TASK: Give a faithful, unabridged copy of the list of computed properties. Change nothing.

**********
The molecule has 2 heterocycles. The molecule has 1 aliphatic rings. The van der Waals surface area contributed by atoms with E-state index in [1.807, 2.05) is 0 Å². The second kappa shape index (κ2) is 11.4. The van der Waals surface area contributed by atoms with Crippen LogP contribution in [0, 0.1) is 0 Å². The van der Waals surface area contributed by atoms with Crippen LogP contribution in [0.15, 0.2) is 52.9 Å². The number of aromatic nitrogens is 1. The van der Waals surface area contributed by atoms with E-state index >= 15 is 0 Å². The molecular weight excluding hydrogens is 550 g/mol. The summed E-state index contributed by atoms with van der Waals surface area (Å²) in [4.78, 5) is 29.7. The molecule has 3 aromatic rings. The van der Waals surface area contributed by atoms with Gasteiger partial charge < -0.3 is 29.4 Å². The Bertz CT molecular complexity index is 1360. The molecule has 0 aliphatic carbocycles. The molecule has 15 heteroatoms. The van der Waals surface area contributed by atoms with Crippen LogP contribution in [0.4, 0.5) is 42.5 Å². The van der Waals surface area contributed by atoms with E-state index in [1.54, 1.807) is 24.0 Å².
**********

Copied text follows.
The molecule has 2 heterocycles. The molecule has 1 aliphatic rings. The van der Waals surface area contributed by atoms with E-state index in [1.807, 2.05) is 0 Å². The second kappa shape index (κ2) is 11.4. The van der Waals surface area contributed by atoms with Crippen LogP contribution in [0, 0.1) is 0 Å². The van der Waals surface area contributed by atoms with Crippen LogP contribution in [0.15, 0.2) is 52.9 Å². The number of aromatic nitrogens is 1. The van der Waals surface area contributed by atoms with E-state index >= 15 is 0 Å². The molecular weight excluding hydrogens is 550 g/mol. The summed E-state index contributed by atoms with van der Waals surface area (Å²) in [4.78, 5) is 29.7. The molecule has 3 aromatic rings. The van der Waals surface area contributed by atoms with Gasteiger partial charge < -0.3 is 29.4 Å². The Bertz CT molecular complexity index is 1360. The molecule has 0 aliphatic carbocycles. The molecule has 15 heteroatoms. The van der Waals surface area contributed by atoms with Crippen LogP contribution in [0.4, 0.5) is 42.5 Å². The van der Waals surface area contributed by atoms with E-state index in [1.54, 1.807) is 24.0 Å².